And the countdown starts.
At the top of this page you should see a cute little ticker marking off the days until I depart for Peace Corps Staging in Miami. I knew it was three months or so, but seeing it in print was a little scary. I've lived in Tallahassee now for a while, and my life here has been pretty slow-paced. And for the last five years I've dreamed of the day when I'd be outta here.
But now, seeing it counting down like that... I'm overwhelmed with several emotions: excitement, fear, sadness, happiness. This is that mixture of terror and anticipation I remember so, so distantly from before, the same feeling every soon-to-be-volunteer starts feeling as the deadline grows closer. At some point it begins to gradually shift from some abstract future event into a looming, real future event, and that's when the emotions begin to cycle like a mad coaster. I had a dream a few nights ago that I was leaving for Peace Corps and was meeting all the new volunteers. But the problem was, I hadn't had a chance to finish packing entirely, so I showed up to the airport with a huge empty duffel bag and armloads of plastic grocery sacks full of all my possessions. But of course by the time I arrived to check in I had like 30 minutes to pack my duffel bag before the flight was to begin loading. I dashed into the huge waiting area only to see that there was nowhere to sit anywhere close -- it took me about five minutes to cross the massive area and find a spot. It was, coincidentally enough, next to some other volunteers waiting to go, and the distracted me endlessly as I tried to frantically jam everything in the bag. And, wouldn't you know it, the stuff I brought wouldn't all fit in the duffel bag. I dumped everything and tried again, realizing with horror that I had about six minutes before boarding. I tried organizing everything but still it didn't all fit so I realized I had to leave some stuff behind... but what? And that's when they announced the airplane was done boarding, and I looked u p and realized the PCTs around me were gone -- already boarded!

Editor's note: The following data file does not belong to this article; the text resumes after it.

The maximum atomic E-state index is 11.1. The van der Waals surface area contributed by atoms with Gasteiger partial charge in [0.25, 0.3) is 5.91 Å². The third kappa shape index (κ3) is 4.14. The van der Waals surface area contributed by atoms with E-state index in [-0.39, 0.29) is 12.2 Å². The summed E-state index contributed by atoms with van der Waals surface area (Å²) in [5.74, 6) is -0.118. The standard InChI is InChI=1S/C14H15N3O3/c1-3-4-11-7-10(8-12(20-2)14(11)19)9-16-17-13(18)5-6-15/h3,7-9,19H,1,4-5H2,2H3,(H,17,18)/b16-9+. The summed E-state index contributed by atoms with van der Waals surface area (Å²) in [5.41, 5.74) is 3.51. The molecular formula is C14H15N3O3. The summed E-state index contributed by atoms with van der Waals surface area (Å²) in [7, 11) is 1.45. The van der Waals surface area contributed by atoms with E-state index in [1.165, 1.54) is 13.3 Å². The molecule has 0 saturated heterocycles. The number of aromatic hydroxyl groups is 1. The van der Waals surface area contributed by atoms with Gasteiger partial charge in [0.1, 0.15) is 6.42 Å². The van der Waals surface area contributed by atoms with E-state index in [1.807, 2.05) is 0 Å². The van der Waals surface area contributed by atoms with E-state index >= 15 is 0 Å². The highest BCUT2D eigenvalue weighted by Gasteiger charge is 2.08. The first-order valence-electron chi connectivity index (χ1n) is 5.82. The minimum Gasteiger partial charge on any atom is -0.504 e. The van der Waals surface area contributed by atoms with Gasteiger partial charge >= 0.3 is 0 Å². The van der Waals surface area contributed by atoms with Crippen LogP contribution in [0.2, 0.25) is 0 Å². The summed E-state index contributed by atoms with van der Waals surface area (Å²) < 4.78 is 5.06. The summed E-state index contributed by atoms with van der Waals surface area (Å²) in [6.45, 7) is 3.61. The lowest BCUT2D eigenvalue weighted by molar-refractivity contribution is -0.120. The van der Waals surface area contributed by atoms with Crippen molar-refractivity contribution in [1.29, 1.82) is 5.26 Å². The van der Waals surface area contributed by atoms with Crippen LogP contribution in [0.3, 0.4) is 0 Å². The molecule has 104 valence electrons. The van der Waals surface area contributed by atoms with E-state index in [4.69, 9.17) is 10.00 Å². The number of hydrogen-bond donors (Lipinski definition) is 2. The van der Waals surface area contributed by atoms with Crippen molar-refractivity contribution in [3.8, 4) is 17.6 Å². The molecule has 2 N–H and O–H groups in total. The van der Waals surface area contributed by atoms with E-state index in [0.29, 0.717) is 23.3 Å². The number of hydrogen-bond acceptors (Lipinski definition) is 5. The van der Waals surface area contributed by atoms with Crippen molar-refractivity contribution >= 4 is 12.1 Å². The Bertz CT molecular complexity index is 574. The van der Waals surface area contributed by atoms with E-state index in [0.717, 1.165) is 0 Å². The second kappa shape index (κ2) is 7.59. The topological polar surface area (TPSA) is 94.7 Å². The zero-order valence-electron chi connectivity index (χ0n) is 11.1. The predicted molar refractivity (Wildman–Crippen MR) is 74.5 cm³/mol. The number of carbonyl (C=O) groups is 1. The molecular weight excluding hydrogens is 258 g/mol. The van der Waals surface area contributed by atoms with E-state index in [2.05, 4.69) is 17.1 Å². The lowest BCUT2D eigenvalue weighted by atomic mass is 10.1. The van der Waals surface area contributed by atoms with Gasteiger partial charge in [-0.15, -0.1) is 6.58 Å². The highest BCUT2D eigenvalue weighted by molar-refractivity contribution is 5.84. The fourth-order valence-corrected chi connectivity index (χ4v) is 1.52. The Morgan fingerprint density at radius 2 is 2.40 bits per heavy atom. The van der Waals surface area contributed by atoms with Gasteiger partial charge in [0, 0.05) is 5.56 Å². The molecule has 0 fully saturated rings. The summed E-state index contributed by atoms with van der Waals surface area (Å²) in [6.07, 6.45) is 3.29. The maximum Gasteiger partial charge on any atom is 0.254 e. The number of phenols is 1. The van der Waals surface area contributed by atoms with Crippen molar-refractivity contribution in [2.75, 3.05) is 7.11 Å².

I woke up in a state of panic, which was followed by a flush of relief when I realized it had been a dream. If that's the kind of thing I'm getting now, what will it be like a week before Staging? I dread that.
Oh, and I get a little anxious when I think about the BIG DAY, the ultimate day in the Peace Corps when Training comes to an end and they drive everyone out to their sites and drop you off and then you are all alone. I dread that moment most of all, the moment when all the fun and games and companionship and relative safety of Training is irrevocably over and you now have to fend for yourself in this utterly new environment. I never got to that point, if you recall, so I don't have memories to reflect on. All I have are a few eerie stories I've heard from RPCVs about the terror of that day. It all gets better from there, I understand, but that must be the hardest day of all. Made even harder for those people with really, really remote sites, I can imagine. PCVs who live near one another, in the same town even, probably have a less stressful transition (I say less stressful, though I'm sure it is still plenty terrifying for them, too). I know I can get through it, but until then I'll try not to worry about it too much. It's part and parcel with this whole experience... in fact, the main part of the volunteer process can't begin until that day happens.
Juse jitters. I'll be fine.